In those days, people travelled by boat between the capital and Arequipa, Peru’s upmarket second city nestled in the Andes to the south.

Her mother was aboard ship and about to head home to Arequipa when her waters broke and she had to go ashore to give birth.

She was the daughter of Percy Gibson, a poet who rebelled from his wealthy merchant family of British descent to live a literary life.

Doris’ younger sister Charo says he never worked a day in his life and she and her many sisters grew up in genteel poverty.

Bohemian life

Doris Gibson

Doris’ son described her as an instinctive fighter

At a young age Doris married an Argentine diplomat, Manlio Zileri, and bore an only son, Enrique, who went on to become the longest-standing editor of Caretas, earning a reputation as Peru’s best journalist.

Just a few years later she was granted one of staunchly-Catholic Peru’s first divorces and she began an intensely bohemian life surrounding herself with artists, intellectuals and politicians.

Doris was a very beautiful young woman and famous for her long, shapely legs. She had a relationship with the artist Servulo Gutierrez to whom she was both a lover and a muse.

He famously painted a life-size nude portrait of her which – following an argument – he sold to a wealthy businessman.

She was independent at a time when women were dependent on their husbands

Her granddaughter Diana says she went to the man’s house with a photographer from the magazine.

They said they needed to photograph the painting in the sunlight, so they put it outside on the car and promptly drove away with it.

“I don’t want to be nude in your house,” she told the man when he called to ask for it back.

Defiance

Despite her upper-class background her friends say she had an old-world warmth for all the people she knew from the shopkeeper down the road to her domestic servants.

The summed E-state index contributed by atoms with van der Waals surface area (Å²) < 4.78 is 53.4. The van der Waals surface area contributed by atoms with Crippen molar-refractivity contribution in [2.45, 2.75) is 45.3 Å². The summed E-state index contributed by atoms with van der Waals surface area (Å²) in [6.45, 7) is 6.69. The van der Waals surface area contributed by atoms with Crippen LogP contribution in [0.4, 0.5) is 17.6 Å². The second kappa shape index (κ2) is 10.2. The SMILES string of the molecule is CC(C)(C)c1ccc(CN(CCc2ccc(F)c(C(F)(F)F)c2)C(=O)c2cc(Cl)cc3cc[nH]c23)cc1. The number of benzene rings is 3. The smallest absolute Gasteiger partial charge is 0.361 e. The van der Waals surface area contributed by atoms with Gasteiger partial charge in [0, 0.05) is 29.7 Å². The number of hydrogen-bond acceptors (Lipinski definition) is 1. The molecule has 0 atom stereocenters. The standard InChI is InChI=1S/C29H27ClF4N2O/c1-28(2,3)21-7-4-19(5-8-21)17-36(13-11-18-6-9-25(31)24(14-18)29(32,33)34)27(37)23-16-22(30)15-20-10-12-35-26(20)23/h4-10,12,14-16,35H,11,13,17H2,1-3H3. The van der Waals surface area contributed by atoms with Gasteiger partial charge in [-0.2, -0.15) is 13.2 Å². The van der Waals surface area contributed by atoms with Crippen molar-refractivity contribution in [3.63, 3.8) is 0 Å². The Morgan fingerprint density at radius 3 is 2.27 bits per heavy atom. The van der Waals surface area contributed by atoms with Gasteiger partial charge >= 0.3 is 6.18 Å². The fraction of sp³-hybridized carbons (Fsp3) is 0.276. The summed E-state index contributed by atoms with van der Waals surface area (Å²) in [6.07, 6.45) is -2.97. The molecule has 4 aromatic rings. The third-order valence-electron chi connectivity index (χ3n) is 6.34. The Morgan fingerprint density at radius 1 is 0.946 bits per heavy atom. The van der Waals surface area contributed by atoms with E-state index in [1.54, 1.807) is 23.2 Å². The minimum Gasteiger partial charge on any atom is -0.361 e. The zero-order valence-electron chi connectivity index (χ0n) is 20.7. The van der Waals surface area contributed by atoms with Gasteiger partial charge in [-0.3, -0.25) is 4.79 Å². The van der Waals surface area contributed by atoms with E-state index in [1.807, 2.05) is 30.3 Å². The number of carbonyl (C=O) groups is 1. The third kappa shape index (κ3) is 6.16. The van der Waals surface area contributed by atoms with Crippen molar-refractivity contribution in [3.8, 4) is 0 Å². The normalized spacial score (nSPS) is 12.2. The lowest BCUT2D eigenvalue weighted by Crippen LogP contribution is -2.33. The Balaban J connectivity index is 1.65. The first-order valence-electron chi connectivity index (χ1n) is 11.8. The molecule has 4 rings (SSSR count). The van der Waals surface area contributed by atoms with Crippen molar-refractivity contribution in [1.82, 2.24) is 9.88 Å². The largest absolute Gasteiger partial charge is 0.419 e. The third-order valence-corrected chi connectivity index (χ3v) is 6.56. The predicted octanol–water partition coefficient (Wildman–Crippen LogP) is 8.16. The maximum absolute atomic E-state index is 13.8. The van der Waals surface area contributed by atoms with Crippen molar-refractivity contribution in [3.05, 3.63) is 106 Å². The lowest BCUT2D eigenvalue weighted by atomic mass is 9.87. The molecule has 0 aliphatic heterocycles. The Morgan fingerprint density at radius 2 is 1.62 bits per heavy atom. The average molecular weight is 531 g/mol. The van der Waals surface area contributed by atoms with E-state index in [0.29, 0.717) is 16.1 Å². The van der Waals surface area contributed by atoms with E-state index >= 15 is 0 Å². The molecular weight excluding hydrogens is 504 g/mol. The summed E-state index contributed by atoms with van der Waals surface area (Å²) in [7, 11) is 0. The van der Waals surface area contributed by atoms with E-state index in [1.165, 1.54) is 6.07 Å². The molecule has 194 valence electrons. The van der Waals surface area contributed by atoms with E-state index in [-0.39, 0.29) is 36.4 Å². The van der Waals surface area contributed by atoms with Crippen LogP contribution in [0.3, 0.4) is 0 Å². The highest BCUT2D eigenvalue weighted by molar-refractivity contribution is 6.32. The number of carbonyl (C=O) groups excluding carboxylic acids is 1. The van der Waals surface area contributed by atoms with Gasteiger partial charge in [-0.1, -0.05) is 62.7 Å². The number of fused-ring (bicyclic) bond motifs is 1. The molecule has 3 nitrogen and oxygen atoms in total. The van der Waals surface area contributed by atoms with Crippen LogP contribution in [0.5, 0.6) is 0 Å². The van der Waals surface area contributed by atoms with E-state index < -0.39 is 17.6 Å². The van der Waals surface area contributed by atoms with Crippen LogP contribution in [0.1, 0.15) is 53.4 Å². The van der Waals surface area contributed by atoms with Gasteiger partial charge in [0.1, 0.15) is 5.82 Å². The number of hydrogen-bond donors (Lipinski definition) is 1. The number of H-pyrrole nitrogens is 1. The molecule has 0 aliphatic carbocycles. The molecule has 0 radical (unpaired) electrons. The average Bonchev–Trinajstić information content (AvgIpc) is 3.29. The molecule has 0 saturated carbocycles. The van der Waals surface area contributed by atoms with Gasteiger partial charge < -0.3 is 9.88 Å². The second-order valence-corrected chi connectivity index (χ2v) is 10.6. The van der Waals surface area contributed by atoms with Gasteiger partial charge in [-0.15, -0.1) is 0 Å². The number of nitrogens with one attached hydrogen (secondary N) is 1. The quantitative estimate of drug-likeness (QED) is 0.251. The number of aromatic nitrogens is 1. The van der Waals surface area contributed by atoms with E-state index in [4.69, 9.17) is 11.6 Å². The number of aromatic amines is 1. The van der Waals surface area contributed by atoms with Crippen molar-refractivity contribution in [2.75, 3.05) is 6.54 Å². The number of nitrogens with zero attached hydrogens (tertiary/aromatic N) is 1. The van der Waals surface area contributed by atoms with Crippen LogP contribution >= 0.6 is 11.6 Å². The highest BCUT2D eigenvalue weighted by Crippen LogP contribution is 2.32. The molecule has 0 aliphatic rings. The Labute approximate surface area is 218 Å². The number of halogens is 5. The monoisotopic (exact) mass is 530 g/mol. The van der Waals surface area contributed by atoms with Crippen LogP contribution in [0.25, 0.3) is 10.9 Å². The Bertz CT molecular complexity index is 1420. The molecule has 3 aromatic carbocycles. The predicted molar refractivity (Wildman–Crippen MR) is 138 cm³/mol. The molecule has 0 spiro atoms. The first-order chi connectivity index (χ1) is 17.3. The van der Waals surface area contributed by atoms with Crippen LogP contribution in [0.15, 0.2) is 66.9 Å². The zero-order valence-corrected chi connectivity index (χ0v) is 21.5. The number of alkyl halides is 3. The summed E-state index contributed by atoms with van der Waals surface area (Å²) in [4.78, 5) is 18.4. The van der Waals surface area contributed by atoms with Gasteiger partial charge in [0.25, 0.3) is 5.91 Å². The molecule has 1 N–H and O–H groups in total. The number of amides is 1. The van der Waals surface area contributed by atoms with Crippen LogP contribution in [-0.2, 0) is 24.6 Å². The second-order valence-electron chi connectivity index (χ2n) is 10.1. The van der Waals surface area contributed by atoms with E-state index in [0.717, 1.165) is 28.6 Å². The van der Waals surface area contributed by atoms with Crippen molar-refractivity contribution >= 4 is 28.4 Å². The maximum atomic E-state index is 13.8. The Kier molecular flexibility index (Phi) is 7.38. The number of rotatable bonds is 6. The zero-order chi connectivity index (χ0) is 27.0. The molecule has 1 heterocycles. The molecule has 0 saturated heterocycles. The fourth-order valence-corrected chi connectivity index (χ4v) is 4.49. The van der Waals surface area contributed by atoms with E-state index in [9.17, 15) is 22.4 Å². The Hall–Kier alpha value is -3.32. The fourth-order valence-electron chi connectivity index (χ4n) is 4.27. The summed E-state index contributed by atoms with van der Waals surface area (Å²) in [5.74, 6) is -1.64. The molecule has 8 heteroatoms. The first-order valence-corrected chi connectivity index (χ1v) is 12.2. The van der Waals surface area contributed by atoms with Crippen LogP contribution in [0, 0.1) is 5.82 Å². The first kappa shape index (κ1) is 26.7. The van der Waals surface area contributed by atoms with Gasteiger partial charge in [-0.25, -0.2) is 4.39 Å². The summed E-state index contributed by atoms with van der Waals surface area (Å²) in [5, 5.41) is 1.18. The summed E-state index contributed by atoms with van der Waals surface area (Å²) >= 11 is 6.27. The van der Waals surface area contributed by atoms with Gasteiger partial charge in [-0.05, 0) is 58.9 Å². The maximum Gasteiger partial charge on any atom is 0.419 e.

Having money, or not, was a question of luck, she was fond of saying.

The magazine is famous for its front covers. Always visually audacious, ironic and mocking authority

Her warmth was also volcanic, says her son Enrique, like the famous Misti volcano which overlooks her home town of Arequipa. Their arguments were legendary.

But she also aimed that fire at successive repressive governments which tried to silence the most important political magazine in Peru.

She confronted soldiers when they raided the office and had photographers poised to record the break-ins.

“Mala hierba nunca muere” – Bad weeds never die – exclaimed the leaflets she had scattered throughout Lima as if freedom of speech would grow up through the cracks in the pavement.

Caretas could not be silenced.

The magazine is famous for its front covers. Always visually audacious, ironic and mocking authority.

When Alberto Fujimori’s birthplace – and thus eligibility to be president – was called into question in 1997, his head was superimposed on the rising sun of the Japanese flag with the words: Once again: Where was he born?

“She was instinctively a fighter,” says her son Enrique, “and a natural businesswoman.”

Visionary

For years she lived on the eighth floor in the same building as the magazine. It survived for all its years due to her intense presence which inspired fierce loyalty in her journalists.

Doris Gibson

Doris’ determination helped Caretas withstand Peru’s military regimes

She was independent at a time when women were dependent on their husbands.

A feminist before the movement had begun, and according to many, a visionary who influenced the course of Peru’s recent history through the brave and defiant reporting of the magazine she created.

For some time we shared the top floor of a block of flats.

Her carer, Chela, invited me across the hall to meet her. The flat she shared with her younger sister Charo was like a museum. Full of copper pans, paintings and artefacts.

She had just celebrated her 97th birthday. Her cheeks were hollow and her eyes had sunken into her skull, but she looked straight at me.

She held my hand in her tight grip, pulling me forward slightly as she tried to utter some words. I told her who I was and Chela repeated what I had said at volume.

As I walked out of the room I saw a black and white photograph portrait of a beautiful, bright eyed young woman. She had dark flowing hair, porcelain skin and rosebud lips. It was Doris, aged 16.

Gustav changes Republican plans

Gustav changes Republican plans

Republican presidential candidate John McCain has suspended most events planned for day one of his party’s convention because of Hurricane Gustav.